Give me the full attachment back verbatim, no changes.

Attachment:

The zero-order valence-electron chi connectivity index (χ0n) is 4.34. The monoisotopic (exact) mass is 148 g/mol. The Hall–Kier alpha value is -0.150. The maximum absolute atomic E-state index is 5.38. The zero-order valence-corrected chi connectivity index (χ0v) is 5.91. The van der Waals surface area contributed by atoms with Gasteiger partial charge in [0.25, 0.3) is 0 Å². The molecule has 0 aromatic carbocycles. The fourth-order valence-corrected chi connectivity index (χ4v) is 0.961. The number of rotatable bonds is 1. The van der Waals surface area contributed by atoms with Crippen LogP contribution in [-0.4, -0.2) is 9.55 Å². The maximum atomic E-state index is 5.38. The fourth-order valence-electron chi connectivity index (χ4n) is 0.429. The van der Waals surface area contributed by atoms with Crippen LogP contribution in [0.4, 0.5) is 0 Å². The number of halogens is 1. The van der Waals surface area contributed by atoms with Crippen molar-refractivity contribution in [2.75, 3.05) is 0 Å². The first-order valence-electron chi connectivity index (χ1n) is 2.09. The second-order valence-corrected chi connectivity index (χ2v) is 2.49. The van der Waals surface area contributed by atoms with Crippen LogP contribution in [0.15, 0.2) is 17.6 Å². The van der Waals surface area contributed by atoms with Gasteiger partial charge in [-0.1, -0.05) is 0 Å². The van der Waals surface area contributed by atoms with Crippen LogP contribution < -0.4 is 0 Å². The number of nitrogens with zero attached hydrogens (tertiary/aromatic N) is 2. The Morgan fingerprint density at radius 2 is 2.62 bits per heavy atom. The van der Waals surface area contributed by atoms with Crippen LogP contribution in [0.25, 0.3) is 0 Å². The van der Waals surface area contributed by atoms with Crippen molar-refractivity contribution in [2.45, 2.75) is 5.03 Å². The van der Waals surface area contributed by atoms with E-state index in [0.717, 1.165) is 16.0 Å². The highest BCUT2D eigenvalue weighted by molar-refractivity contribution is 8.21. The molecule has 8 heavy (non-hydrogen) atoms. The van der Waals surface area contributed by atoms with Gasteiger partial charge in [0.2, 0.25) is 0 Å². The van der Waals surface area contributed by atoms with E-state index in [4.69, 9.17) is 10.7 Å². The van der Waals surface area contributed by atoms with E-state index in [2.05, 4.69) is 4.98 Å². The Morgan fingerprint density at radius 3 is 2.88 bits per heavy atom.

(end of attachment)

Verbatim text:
The zero-order valence-electron chi connectivity index (χ0n) is 4.34. The monoisotopic (exact) mass is 148 g/mol. The Hall–Kier alpha value is -0.150. The maximum absolute atomic E-state index is 5.38. The zero-order valence-corrected chi connectivity index (χ0v) is 5.91. The van der Waals surface area contributed by atoms with Gasteiger partial charge in [0.25, 0.3) is 0 Å². The molecule has 0 aromatic carbocycles. The fourth-order valence-corrected chi connectivity index (χ4v) is 0.961. The number of rotatable bonds is 1. The van der Waals surface area contributed by atoms with Crippen LogP contribution in [-0.4, -0.2) is 9.55 Å². The maximum atomic E-state index is 5.38. The fourth-order valence-electron chi connectivity index (χ4n) is 0.429. The van der Waals surface area contributed by atoms with Crippen LogP contribution in [0.4, 0.5) is 0 Å². The number of halogens is 1. The van der Waals surface area contributed by atoms with Crippen molar-refractivity contribution in [2.75, 3.05) is 0 Å². The first-order valence-electron chi connectivity index (χ1n) is 2.09. The second-order valence-corrected chi connectivity index (χ2v) is 2.49. The van der Waals surface area contributed by atoms with Crippen LogP contribution in [0.15, 0.2) is 17.6 Å². The van der Waals surface area contributed by atoms with Gasteiger partial charge in [-0.1, -0.05) is 0 Å². The van der Waals surface area contributed by atoms with Crippen LogP contribution < -0.4 is 0 Å². The number of nitrogens with zero attached hydrogens (tertiary/aromatic N) is 2. The Morgan fingerprint density at radius 2 is 2.62 bits per heavy atom. The van der Waals surface area contributed by atoms with Crippen LogP contribution in [0.25, 0.3) is 0 Å². The van der Waals surface area contributed by atoms with Crippen molar-refractivity contribution in [2.45, 2.75) is 5.03 Å². The van der Waals surface area contributed by atoms with E-state index in [0.717, 1.165) is 16.0 Å². The highest BCUT2D eigenvalue weighted by molar-refractivity contribution is 8.21. The molecule has 8 heavy (non-hydrogen) atoms. The van der Waals surface area contributed by atoms with Gasteiger partial charge in [0.2, 0.25) is 0 Å². The van der Waals surface area contributed by atoms with E-state index in [4.69, 9.17) is 10.7 Å². The van der Waals surface area contributed by atoms with E-state index in [2.05, 4.69) is 4.98 Å². The Morgan fingerprint density at radius 3 is 2.88 bits per heavy atom.